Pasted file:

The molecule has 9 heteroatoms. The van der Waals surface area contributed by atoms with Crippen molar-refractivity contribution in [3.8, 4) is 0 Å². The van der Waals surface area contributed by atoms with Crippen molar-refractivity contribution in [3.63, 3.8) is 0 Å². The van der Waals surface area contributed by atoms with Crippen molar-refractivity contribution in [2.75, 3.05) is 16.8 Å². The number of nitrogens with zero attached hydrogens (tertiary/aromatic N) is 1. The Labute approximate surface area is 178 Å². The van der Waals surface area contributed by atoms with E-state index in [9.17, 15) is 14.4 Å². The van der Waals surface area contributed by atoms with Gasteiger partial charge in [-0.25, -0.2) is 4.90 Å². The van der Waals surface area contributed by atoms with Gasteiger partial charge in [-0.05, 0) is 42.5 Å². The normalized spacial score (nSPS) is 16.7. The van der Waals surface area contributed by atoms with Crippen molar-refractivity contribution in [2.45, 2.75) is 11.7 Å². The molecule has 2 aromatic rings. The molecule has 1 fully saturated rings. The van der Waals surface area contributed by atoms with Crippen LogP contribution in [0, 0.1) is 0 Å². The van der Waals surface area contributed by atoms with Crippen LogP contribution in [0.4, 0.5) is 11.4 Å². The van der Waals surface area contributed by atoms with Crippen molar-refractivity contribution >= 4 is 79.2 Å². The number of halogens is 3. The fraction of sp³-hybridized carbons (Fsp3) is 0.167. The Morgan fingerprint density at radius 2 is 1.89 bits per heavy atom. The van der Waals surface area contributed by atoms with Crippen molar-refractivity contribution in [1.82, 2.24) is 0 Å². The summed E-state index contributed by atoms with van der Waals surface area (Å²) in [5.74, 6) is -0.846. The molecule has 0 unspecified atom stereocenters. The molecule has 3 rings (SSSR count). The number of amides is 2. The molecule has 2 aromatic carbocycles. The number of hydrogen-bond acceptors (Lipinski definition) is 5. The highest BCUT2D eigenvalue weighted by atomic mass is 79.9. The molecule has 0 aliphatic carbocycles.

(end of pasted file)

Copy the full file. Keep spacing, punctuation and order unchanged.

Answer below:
The molecule has 9 heteroatoms. The van der Waals surface area contributed by atoms with Crippen molar-refractivity contribution in [3.8, 4) is 0 Å². The van der Waals surface area contributed by atoms with Crippen molar-refractivity contribution in [3.63, 3.8) is 0 Å². The van der Waals surface area contributed by atoms with Crippen molar-refractivity contribution in [2.75, 3.05) is 16.8 Å². The number of nitrogens with zero attached hydrogens (tertiary/aromatic N) is 1. The Labute approximate surface area is 178 Å². The van der Waals surface area contributed by atoms with E-state index in [9.17, 15) is 14.4 Å². The van der Waals surface area contributed by atoms with Gasteiger partial charge in [-0.25, -0.2) is 4.90 Å². The van der Waals surface area contributed by atoms with Gasteiger partial charge in [-0.05, 0) is 42.5 Å². The normalized spacial score (nSPS) is 16.7. The van der Waals surface area contributed by atoms with Crippen molar-refractivity contribution in [2.45, 2.75) is 11.7 Å². The molecule has 2 aromatic rings. The molecule has 1 fully saturated rings. The van der Waals surface area contributed by atoms with Crippen LogP contribution in [0, 0.1) is 0 Å². The van der Waals surface area contributed by atoms with Crippen LogP contribution in [0.4, 0.5) is 11.4 Å². The van der Waals surface area contributed by atoms with Crippen molar-refractivity contribution >= 4 is 79.2 Å². The number of halogens is 3. The fraction of sp³-hybridized carbons (Fsp3) is 0.167. The Morgan fingerprint density at radius 2 is 1.89 bits per heavy atom. The van der Waals surface area contributed by atoms with Crippen molar-refractivity contribution in [1.82, 2.24) is 0 Å². The summed E-state index contributed by atoms with van der Waals surface area (Å²) in [5.74, 6) is -0.846. The molecule has 0 unspecified atom stereocenters. The molecule has 3 rings (SSSR count). The number of amides is 2. The molecule has 2 aromatic carbocycles. The number of hydrogen-bond acceptors (Lipinski definition) is 5. The highest BCUT2D eigenvalue weighted by atomic mass is 79.9. The molecule has 0 aliphatic carbocycles.